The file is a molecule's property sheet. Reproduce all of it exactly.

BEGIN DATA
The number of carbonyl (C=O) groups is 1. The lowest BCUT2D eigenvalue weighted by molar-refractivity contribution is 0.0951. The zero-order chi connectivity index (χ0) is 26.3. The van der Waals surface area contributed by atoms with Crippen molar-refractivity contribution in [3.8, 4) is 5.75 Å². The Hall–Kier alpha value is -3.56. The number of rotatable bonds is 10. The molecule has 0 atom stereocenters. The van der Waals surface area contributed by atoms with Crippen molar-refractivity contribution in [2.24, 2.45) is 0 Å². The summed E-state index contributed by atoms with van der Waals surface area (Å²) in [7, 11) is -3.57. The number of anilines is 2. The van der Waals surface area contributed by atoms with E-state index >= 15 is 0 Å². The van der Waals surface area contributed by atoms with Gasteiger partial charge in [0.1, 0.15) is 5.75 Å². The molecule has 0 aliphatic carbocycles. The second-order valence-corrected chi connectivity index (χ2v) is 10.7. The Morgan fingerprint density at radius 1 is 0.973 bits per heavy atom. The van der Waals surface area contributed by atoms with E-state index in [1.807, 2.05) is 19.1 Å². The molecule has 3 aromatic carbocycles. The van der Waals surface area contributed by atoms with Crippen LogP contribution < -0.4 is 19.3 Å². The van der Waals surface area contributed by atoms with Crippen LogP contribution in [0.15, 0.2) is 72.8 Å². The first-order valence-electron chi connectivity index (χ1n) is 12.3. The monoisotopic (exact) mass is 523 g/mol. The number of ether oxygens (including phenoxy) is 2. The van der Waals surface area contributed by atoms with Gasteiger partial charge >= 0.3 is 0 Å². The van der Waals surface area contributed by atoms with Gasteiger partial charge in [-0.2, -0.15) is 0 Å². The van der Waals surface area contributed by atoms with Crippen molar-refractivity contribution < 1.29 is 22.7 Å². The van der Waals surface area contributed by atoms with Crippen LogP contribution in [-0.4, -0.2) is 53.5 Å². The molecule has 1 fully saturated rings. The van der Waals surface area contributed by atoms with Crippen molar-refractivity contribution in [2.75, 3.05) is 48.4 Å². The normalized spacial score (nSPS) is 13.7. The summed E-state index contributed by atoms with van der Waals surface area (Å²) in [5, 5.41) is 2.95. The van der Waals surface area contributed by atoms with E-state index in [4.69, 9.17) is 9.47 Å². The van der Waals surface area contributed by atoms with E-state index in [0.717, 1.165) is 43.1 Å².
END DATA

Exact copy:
The number of carbonyl (C=O) groups is 1. The lowest BCUT2D eigenvalue weighted by molar-refractivity contribution is 0.0951. The zero-order chi connectivity index (χ0) is 26.3. The van der Waals surface area contributed by atoms with Crippen molar-refractivity contribution in [3.8, 4) is 5.75 Å². The Hall–Kier alpha value is -3.56. The number of rotatable bonds is 10. The molecule has 0 atom stereocenters. The van der Waals surface area contributed by atoms with Crippen molar-refractivity contribution in [2.24, 2.45) is 0 Å². The summed E-state index contributed by atoms with van der Waals surface area (Å²) in [7, 11) is -3.57. The number of anilines is 2. The van der Waals surface area contributed by atoms with E-state index >= 15 is 0 Å². The van der Waals surface area contributed by atoms with Gasteiger partial charge in [0.1, 0.15) is 5.75 Å². The molecule has 0 aliphatic carbocycles. The second-order valence-corrected chi connectivity index (χ2v) is 10.7. The Morgan fingerprint density at radius 1 is 0.973 bits per heavy atom. The van der Waals surface area contributed by atoms with E-state index in [1.807, 2.05) is 19.1 Å². The molecule has 3 aromatic carbocycles. The van der Waals surface area contributed by atoms with Crippen LogP contribution < -0.4 is 19.3 Å². The van der Waals surface area contributed by atoms with Crippen LogP contribution in [0.15, 0.2) is 72.8 Å². The first-order valence-electron chi connectivity index (χ1n) is 12.3. The monoisotopic (exact) mass is 523 g/mol. The number of ether oxygens (including phenoxy) is 2. The van der Waals surface area contributed by atoms with Gasteiger partial charge >= 0.3 is 0 Å². The van der Waals surface area contributed by atoms with Gasteiger partial charge in [-0.2, -0.15) is 0 Å². The van der Waals surface area contributed by atoms with Crippen molar-refractivity contribution < 1.29 is 22.7 Å². The van der Waals surface area contributed by atoms with Crippen LogP contribution in [-0.4, -0.2) is 53.5 Å². The molecule has 1 fully saturated rings. The van der Waals surface area contributed by atoms with Crippen molar-refractivity contribution in [2.75, 3.05) is 48.4 Å². The normalized spacial score (nSPS) is 13.7. The summed E-state index contributed by atoms with van der Waals surface area (Å²) in [5, 5.41) is 2.95. The van der Waals surface area contributed by atoms with E-state index in [4.69, 9.17) is 9.47 Å². The van der Waals surface area contributed by atoms with E-state index in [0.717, 1.165) is 43.1 Å².